If patterns aren’t to your taste, using a flat colour can work just as well. Your design instincts might be screaming at you to pick a colour that complements the image, but memes don’t follow normal rules, and can benefit from garish, clashing colours that might draw the eye and won’t suffer from the same intense scrutiny as other designs. Create a new layer and use the Paint Bucket or Gradient tool to fill it with colour. You can even mix the two ideas by adding a color overlay to a pattern in the Layer Style window.

04. Add text

Drop shadows may seem a little dated, but can help the text to stand out on a complicated background (Image credit: Matt Smith)

Ultimately the design of a meme is no more than a vehicle for the content. Alongside the image, the text needs to be unapologetically large and brash, sacrificing style for impact. Use the Type tool to draw a box across your canvas. Keep the text large and minimal, aiming for a hierarchy, with one larger statement and a smaller message below. Pick a thick, blocky typeface that will stand out on top of a busy background, like Impact or Tungsten.

Although it may seem dated, adding a Drop Shadow is a surefire way to make the text stand out. Double-click on the text layer to open the Layer Style window and add a Drop Shadow. I used 100% black and a distance of 8px, creating a hard, angled shadow.

05. Duplicate artboards

Make multiple Artboards to compare your designs side by side (Image credit: Matt Smith)

The beauty of using Smart Objects is the potential for repopulating with new assets, while Artboards will allow you to quickly duplicate and compare different designs side-by-side. Click on the Artboard layer in the Layers tab, then click on one of the plus signs on the canvas to add a new Artboard (or hold alt and drag the existing Artboard across). You will then be able to experiment with different backgrounds and colours, without ever losing your original design.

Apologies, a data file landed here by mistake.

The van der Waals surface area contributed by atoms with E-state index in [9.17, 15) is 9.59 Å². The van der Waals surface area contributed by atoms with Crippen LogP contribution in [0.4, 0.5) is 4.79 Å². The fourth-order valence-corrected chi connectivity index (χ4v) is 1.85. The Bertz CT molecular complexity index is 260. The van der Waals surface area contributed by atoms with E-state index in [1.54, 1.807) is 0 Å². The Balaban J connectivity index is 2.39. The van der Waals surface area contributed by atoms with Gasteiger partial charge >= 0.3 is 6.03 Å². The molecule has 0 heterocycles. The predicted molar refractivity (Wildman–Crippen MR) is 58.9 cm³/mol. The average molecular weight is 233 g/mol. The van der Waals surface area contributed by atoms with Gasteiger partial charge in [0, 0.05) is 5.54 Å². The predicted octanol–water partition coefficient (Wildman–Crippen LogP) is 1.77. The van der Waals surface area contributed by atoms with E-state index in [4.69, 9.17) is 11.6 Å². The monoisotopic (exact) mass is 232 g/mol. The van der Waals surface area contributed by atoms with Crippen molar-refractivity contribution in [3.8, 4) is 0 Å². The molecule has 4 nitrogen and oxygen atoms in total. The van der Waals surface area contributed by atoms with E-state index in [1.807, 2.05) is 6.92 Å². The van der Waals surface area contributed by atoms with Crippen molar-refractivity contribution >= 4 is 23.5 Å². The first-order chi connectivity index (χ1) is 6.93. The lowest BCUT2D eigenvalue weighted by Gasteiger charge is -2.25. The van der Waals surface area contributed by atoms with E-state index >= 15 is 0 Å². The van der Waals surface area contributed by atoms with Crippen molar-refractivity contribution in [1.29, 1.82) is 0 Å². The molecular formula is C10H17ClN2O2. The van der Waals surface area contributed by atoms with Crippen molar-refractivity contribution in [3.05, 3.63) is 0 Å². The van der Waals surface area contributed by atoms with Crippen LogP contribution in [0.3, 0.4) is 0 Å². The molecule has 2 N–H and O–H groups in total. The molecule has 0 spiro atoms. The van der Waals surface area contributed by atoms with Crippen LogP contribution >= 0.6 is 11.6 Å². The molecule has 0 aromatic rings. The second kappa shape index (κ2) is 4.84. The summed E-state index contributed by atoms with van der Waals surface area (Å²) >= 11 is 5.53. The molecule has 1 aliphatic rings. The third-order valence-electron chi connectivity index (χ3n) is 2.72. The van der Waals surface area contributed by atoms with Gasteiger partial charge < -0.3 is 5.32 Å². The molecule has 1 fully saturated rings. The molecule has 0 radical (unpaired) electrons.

Make sure you save your file as a .psd file, meaning you can return and keep editing. Then save as a jpg and upload.

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Matt Smith
Designer and Video Producer

Matt has worked for various publishing houses and design agencies, covering studio photography, video production, editorial design, branding, illustration and motion graphics. He currently works for Future PLC with brands such as T3, Woman&Home, Marie Claire, Music Week, TechRadar, Golden Joysticks, Cycling Weekly, Brand Impact Awards, Horse&Hound and Tech&Learning. In the past he has designed titles including Mac|Life, IQ, Bow International, Drummer, iDrum, Acoustic, Clay Shooting, Sea Fishing and GunTradeNews. He has experience across the full Adobe Suite and is currently spending a lot of time creating projects in Blender and After Effects.